Robert Eaglestone, The Broken Voice. Reading the Post-Holocaust Literature, Oxford University Press, Oxford, 2017.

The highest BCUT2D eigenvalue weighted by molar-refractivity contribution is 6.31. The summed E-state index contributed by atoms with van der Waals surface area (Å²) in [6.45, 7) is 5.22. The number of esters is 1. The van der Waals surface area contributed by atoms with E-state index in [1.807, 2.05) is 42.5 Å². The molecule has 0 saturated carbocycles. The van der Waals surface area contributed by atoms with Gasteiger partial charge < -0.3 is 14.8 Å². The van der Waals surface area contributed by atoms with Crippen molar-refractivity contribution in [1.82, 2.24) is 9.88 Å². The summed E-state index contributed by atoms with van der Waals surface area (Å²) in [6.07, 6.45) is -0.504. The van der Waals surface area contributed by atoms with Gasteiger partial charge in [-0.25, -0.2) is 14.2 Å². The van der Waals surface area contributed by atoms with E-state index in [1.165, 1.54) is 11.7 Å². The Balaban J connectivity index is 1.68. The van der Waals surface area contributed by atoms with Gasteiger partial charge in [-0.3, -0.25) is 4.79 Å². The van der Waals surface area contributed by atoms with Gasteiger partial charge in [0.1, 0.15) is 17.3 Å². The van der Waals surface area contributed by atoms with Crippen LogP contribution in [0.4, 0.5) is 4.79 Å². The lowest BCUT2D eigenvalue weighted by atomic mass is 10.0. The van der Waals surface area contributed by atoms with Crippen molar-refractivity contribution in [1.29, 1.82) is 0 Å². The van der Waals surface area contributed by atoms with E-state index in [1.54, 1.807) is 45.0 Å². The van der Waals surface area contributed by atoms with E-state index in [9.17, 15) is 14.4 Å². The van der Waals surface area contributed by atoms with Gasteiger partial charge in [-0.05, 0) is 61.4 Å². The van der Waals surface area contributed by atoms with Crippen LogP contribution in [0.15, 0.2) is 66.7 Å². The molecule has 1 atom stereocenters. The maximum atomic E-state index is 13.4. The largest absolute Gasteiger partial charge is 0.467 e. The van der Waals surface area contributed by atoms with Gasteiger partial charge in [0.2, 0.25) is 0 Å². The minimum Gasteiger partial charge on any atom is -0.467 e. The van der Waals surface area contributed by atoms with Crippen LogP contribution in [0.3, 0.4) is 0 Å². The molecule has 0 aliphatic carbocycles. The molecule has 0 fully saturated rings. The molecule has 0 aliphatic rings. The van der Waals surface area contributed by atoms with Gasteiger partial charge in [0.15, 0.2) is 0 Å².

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"There is no explanation for Auschwitz", was a line heard from an anonymous character in the novel Kaddish for an Unborn Child by Hungarian novelist and Holocaust survivor Imre Kertész. That statement came to a harsh opposition by the narrator of the book, in which he claimed that for everything that is, that exists or existed, there always is an explication. The underlying premise of the book on post-Holocaust literature written by the writer, academic and a professor at the Royal Holloway University of London, Robert Eaglestone is to examine how the concepts of meaning are inserted in literature about the Holocaust and genocide, but also to think about the meaning of the Holocaust in the contemporary world. The title of the book stems from the syntagm used by Imre Kertész in his Nobel prize acceptance speech where he said that one does not have to choose the Holocaust as one’s subject to detect the broken voice that has dominated modern European art for decades.